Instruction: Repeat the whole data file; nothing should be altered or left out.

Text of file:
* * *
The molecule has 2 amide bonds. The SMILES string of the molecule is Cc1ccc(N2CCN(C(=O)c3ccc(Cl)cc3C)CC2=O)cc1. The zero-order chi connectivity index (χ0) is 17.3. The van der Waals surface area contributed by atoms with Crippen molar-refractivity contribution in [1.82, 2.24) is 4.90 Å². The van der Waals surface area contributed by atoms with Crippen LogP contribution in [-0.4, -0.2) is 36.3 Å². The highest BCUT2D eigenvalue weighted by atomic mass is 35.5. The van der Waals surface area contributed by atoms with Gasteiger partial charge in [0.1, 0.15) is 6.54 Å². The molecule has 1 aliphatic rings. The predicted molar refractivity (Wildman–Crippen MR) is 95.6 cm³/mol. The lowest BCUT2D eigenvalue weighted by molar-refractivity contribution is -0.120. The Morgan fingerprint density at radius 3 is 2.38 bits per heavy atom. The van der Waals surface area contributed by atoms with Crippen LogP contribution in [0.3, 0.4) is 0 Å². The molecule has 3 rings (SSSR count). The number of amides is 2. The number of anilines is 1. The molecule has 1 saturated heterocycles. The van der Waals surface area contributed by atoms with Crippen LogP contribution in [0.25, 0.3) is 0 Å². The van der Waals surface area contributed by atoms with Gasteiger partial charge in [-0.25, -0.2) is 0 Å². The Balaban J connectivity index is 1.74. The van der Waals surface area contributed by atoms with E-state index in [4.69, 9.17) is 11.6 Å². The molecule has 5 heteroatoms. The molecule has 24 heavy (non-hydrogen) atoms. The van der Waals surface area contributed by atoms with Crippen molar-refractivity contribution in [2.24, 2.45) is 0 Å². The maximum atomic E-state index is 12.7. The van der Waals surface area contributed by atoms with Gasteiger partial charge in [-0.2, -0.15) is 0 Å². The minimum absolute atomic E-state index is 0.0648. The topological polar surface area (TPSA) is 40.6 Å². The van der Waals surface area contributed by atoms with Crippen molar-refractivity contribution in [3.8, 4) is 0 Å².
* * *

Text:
The molecule has 2 amide bonds. The SMILES string of the molecule is Cc1ccc(N2CCN(C(=O)c3ccc(Cl)cc3C)CC2=O)cc1. The zero-order chi connectivity index (χ0) is 17.3. The van der Waals surface area contributed by atoms with Crippen molar-refractivity contribution in [1.82, 2.24) is 4.90 Å². The van der Waals surface area contributed by atoms with Crippen LogP contribution in [-0.4, -0.2) is 36.3 Å². The highest BCUT2D eigenvalue weighted by atomic mass is 35.5. The van der Waals surface area contributed by atoms with Gasteiger partial charge in [0.1, 0.15) is 6.54 Å². The molecule has 1 aliphatic rings. The predicted molar refractivity (Wildman–Crippen MR) is 95.6 cm³/mol. The lowest BCUT2D eigenvalue weighted by molar-refractivity contribution is -0.120. The Morgan fingerprint density at radius 3 is 2.38 bits per heavy atom. The van der Waals surface area contributed by atoms with Crippen LogP contribution in [0.3, 0.4) is 0 Å². The molecule has 3 rings (SSSR count). The number of amides is 2. The number of anilines is 1. The molecule has 1 saturated heterocycles. The van der Waals surface area contributed by atoms with Crippen LogP contribution in [0.25, 0.3) is 0 Å². The van der Waals surface area contributed by atoms with Gasteiger partial charge in [-0.25, -0.2) is 0 Å². The Balaban J connectivity index is 1.74. The van der Waals surface area contributed by atoms with E-state index in [4.69, 9.17) is 11.6 Å². The molecule has 5 heteroatoms. The molecule has 24 heavy (non-hydrogen) atoms. The van der Waals surface area contributed by atoms with Crippen molar-refractivity contribution in [2.24, 2.45) is 0 Å². The maximum atomic E-state index is 12.7. The van der Waals surface area contributed by atoms with Gasteiger partial charge in [-0.2, -0.15) is 0 Å². The minimum absolute atomic E-state index is 0.0648. The topological polar surface area (TPSA) is 40.6 Å². The van der Waals surface area contributed by atoms with Crippen molar-refractivity contribution in [3.8, 4) is 0 Å².